Play Live Radio
Next Up:
0:00 0:00
Available On Air Stations

Poor housing conditions expose children to health risks from environmental toxins

Mold covers the bathroom walls.
Gino Fanelli
Mold exposure poses a severe threat to children's health, particularly for those with respiratory issues like asthma.

Children face significant health risks from environmental toxins like lead and mold due to poor housing conditions.

These issues, which disproportionately affect economically vulnerable populations, were among the dozens of issues discussed at the Climate Solutions Summit held at the Hyatt Regency Downtown Rochester this weekend, pointing to the urgent need for action.

Lindsay Rhoades, a nurse case manager at Golisano Children’s Hospital, said that the dangers of lead poisoning are often most prevalent in older rental properties with lead paint.

"We do routine screenings for those at two and three years of age, and a lot of patients who don't have overt suspicion for lead exposure do come back with higher elevated lead levels, requiring some intervention," she said.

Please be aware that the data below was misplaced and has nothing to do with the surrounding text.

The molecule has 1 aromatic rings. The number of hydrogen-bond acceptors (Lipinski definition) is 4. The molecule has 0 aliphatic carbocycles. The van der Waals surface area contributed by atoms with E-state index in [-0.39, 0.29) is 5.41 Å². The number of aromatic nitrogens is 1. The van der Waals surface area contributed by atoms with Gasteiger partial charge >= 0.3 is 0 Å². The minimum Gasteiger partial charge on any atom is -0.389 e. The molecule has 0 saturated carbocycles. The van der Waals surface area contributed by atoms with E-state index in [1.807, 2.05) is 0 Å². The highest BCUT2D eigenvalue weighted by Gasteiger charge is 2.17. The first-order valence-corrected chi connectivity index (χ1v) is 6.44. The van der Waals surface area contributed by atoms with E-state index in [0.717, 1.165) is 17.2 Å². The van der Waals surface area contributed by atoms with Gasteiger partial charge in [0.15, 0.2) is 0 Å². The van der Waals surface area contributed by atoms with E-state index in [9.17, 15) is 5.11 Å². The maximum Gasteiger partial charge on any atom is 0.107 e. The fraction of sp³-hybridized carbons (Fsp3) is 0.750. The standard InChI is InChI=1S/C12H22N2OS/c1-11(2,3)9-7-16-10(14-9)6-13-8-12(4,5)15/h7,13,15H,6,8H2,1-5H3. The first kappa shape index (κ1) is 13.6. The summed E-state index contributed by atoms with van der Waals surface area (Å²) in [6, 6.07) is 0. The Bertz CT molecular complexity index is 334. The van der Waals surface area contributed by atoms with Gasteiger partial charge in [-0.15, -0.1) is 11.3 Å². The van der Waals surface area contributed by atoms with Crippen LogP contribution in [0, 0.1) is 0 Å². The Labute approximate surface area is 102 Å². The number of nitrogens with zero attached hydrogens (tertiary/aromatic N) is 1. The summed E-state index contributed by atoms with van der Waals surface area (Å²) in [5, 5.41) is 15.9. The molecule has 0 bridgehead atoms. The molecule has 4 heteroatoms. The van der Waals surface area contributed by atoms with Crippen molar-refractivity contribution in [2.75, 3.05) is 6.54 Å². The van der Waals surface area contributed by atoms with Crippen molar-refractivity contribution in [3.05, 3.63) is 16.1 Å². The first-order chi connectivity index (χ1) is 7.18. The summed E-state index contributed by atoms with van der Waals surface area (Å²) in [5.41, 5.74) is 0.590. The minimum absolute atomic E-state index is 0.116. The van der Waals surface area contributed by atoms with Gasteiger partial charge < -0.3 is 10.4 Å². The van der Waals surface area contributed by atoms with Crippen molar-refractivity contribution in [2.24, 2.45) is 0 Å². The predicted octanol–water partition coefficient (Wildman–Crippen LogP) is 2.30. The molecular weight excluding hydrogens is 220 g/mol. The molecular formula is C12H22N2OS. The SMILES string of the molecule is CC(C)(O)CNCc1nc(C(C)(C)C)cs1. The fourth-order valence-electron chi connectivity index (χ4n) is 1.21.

Rhoades noted that lead exposure could cause developmental delays in children.

"So that's the number-one effect that we see — some unmet developmental milestones and regressions that may be related to an elevated lead level," she said.

Mold exposure also poses a severe threat to children's health, particularly for those with respiratory issues like asthma.

Dr. Sandy Mayer, a clinical pediatrician and faculty member at the University of Rochester Medical Center, shared a case to illustrate this point.

"I saw a child once who was in the hospital three or four times within a year for asthma, and I asked the mother where they lived, and she showed me their built environment," he said. "And there were pictures on her phone of mold all around the top of the apartment that they lived in."

Rhoades, who is part of Golisano’s Sustainability Clinic, said that healthcare providers need to be among those who educate tenants, especially parents, about the health risks associated with their living environments and preventative measures they can take.

Her hope is that initiatives like this can reduce the impact of environmental toxins on children's health in Rochester and beyond.

Jasmin Singer is the host of WXXI’s Weekend Edition and Environmental Connections, as well as a guest host for Morning Edition, All Things Considered, and Connections.